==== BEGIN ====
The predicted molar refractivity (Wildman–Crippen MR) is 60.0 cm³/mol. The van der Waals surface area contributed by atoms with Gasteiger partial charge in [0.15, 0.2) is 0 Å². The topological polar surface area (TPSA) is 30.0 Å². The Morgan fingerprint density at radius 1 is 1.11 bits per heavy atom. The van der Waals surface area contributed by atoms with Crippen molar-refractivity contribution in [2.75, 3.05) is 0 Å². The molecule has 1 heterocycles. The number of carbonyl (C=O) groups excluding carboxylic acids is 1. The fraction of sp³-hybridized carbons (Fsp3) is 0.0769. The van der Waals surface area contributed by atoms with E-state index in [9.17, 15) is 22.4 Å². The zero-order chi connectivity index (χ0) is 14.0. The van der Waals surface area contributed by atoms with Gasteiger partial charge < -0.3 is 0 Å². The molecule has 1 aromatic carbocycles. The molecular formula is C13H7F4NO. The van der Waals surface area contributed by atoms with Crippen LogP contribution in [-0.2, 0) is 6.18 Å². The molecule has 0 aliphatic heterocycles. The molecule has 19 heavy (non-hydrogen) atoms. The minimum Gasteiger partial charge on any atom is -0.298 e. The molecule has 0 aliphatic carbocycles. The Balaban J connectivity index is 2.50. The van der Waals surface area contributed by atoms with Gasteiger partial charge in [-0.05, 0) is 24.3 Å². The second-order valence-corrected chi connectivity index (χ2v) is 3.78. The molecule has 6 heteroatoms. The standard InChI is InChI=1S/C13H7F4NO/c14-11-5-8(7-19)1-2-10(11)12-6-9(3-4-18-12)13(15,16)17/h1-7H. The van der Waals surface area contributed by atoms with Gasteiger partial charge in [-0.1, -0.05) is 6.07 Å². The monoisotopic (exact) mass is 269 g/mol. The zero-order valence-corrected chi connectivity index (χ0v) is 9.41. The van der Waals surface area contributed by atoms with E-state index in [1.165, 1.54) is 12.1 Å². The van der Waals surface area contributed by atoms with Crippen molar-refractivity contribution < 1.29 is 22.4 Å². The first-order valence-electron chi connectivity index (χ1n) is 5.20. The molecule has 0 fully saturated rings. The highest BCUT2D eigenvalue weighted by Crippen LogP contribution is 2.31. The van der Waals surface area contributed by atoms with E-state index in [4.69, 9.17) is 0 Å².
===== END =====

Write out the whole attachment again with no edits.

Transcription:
The predicted molar refractivity (Wildman–Crippen MR) is 60.0 cm³/mol. The van der Waals surface area contributed by atoms with Gasteiger partial charge in [0.15, 0.2) is 0 Å². The topological polar surface area (TPSA) is 30.0 Å². The Morgan fingerprint density at radius 1 is 1.11 bits per heavy atom. The van der Waals surface area contributed by atoms with Crippen molar-refractivity contribution in [2.75, 3.05) is 0 Å². The molecule has 1 heterocycles. The number of carbonyl (C=O) groups excluding carboxylic acids is 1. The fraction of sp³-hybridized carbons (Fsp3) is 0.0769. The van der Waals surface area contributed by atoms with E-state index in [9.17, 15) is 22.4 Å². The zero-order chi connectivity index (χ0) is 14.0. The van der Waals surface area contributed by atoms with Gasteiger partial charge < -0.3 is 0 Å². The molecule has 1 aromatic carbocycles. The molecular formula is C13H7F4NO. The van der Waals surface area contributed by atoms with Crippen LogP contribution in [-0.2, 0) is 6.18 Å². The molecule has 0 aliphatic heterocycles. The molecule has 19 heavy (non-hydrogen) atoms. The minimum Gasteiger partial charge on any atom is -0.298 e. The molecule has 0 aliphatic carbocycles. The Balaban J connectivity index is 2.50. The van der Waals surface area contributed by atoms with Gasteiger partial charge in [-0.05, 0) is 24.3 Å². The second-order valence-corrected chi connectivity index (χ2v) is 3.78. The molecule has 6 heteroatoms. The standard InChI is InChI=1S/C13H7F4NO/c14-11-5-8(7-19)1-2-10(11)12-6-9(3-4-18-12)13(15,16)17/h1-7H. The van der Waals surface area contributed by atoms with Gasteiger partial charge in [-0.1, -0.05) is 6.07 Å². The monoisotopic (exact) mass is 269 g/mol. The zero-order valence-corrected chi connectivity index (χ0v) is 9.41. The van der Waals surface area contributed by atoms with E-state index in [1.165, 1.54) is 12.1 Å². The van der Waals surface area contributed by atoms with Crippen molar-refractivity contribution < 1.29 is 22.4 Å². The first-order valence-electron chi connectivity index (χ1n) is 5.20. The molecule has 0 fully saturated rings. The highest BCUT2D eigenvalue weighted by Crippen LogP contribution is 2.31. The van der Waals surface area contributed by atoms with E-state index in [4.69, 9.17) is 0 Å².